Project Description: In 2011 selected medical students at University of Stellenbosch (SU) Faculty of Health Sciences (FHS) will undergo final year medical training using an innovative problem-oriented, primary care based medical curriculum in our new FHS Rural Clinical School (RCS). This will improve rural student recruitment, physician retention and distribution, and enhance the ability of our graduates to deal with the high priority health problems of South and Sub-Saharan Africa. With the University of Cape Town Lung Institute's (UCTLI) nationally implemented PALSA-plus program, and Jhpiego's CCART training program, SU's MEPI initiative (SURMEPI) will adapt the certificate of competence in ART currently offered to sorting students to provide competency for physician training at RCS. This will allow nurses and doctors to work in national and PEPFAR ART services. CCART training is brief, problem focused, and interactive. It covers HIV/AIDS, ART, TB and respiratory care, and is fully aligned with national evidence based guidelines. CCART for physicians will add pharmacotherapy and infectious diseases to be taught by SUFHS departments as well as pediatric and family centered AIDS care skills from the South2South project. SUFHS will use the expanded CCART as a test case for modularized, problem focused interprofessional training on other high priority health problems, such as chronic diseases. With JHU and Makerere College of Health Sciences, SURMEPI will increase evidence appraisal, health care management and health services research content and practice in the training of medical students, postgraduate students and faculty, so that they are better able to conduct clinical research, health services and evaluation research and support program delivery. At RCS SURMEPI will teach these skills through clinical epidemiological, critical appraisal and health services evaluation projects conducted alongside their HIV/AIDS/ART/TB learning. CCART, pharmacology, clinical epidemiology and health services research use classroom, group and clinical learning methods- written and illustrated materials, and exercises will be delivered as web mounted downloadable learning modules, which will be shared freely across South and Sub Saharan Africa using Creative Commons licensing. PUBLICH HEALTH RELEVANCE: University of Stellenbosch Faculty of Health Sciences is reorienting towards primary care of high priority health problems among marginalized South Africans. New accredited courses at our rural clinical school will be fully aligned with the national ART programme and PEPFAR projects. This is expected to improve physician distribution and retention, their competence for, and participation in PEFAR and national AIDS programs. Learning materials will be shared Africa-wide under Creative Commons licenses. Funding in entirety by the Office of the U.S. Global AIDS Coordinator (OGAC).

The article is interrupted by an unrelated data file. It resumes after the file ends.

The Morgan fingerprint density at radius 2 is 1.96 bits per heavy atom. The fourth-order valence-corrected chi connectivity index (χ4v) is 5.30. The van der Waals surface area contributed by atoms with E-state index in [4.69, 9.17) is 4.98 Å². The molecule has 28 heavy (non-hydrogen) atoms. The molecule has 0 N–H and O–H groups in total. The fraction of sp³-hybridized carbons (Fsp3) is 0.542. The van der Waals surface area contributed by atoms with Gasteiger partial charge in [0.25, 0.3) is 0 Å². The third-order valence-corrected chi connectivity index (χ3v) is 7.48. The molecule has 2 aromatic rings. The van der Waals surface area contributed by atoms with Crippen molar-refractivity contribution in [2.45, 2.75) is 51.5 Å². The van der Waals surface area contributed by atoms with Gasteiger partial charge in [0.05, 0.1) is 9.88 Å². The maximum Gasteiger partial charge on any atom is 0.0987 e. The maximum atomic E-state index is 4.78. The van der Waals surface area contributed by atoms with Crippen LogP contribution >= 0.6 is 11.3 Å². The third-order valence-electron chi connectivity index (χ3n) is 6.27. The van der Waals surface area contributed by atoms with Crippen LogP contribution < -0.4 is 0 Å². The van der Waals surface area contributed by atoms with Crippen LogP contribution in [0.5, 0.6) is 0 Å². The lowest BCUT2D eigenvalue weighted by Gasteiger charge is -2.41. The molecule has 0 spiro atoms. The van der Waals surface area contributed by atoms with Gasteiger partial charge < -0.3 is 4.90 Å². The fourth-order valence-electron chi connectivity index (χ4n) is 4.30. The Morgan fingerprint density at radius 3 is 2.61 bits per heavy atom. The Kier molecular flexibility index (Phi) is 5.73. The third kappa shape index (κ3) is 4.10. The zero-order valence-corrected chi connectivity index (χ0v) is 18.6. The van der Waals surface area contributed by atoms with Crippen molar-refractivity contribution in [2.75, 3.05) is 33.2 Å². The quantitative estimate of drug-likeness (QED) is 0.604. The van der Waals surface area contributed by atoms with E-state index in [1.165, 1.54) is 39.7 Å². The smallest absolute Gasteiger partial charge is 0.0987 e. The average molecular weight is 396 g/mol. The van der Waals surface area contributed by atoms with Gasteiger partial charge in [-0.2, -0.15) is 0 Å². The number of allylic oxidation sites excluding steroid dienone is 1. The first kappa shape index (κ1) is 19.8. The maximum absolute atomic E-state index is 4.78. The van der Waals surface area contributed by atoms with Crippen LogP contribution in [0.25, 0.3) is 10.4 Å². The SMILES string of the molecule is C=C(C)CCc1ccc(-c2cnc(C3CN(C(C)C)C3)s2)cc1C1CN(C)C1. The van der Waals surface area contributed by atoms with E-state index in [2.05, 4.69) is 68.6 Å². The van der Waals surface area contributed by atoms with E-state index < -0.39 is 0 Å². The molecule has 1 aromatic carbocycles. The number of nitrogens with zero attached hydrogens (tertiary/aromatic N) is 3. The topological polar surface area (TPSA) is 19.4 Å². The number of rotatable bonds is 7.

• Programmatic Award in NIH RePORTER: Enhancing Training, Research Capacity and Expertise in HIV Care (ENTRÉE)
    Principal Institution: University of KwaZulu-Natal
    Principal Investigator: Lalloo, Umesh G
    Years Awarded: 2010-2015
    Collaborators: Columbia University
    NIH Partners: NIH Office of the Director

Tanzania

  • Programmatic Award: KCMC-Duke Medical Education Partnership Initiative
    Principal Institution: Kilimanjaro Christian Medical Centre
    Principal Investigator: Ntabaye, Moshi
    Years Awarded: 2010-2015
    Collaborators: Duke Global Health Institute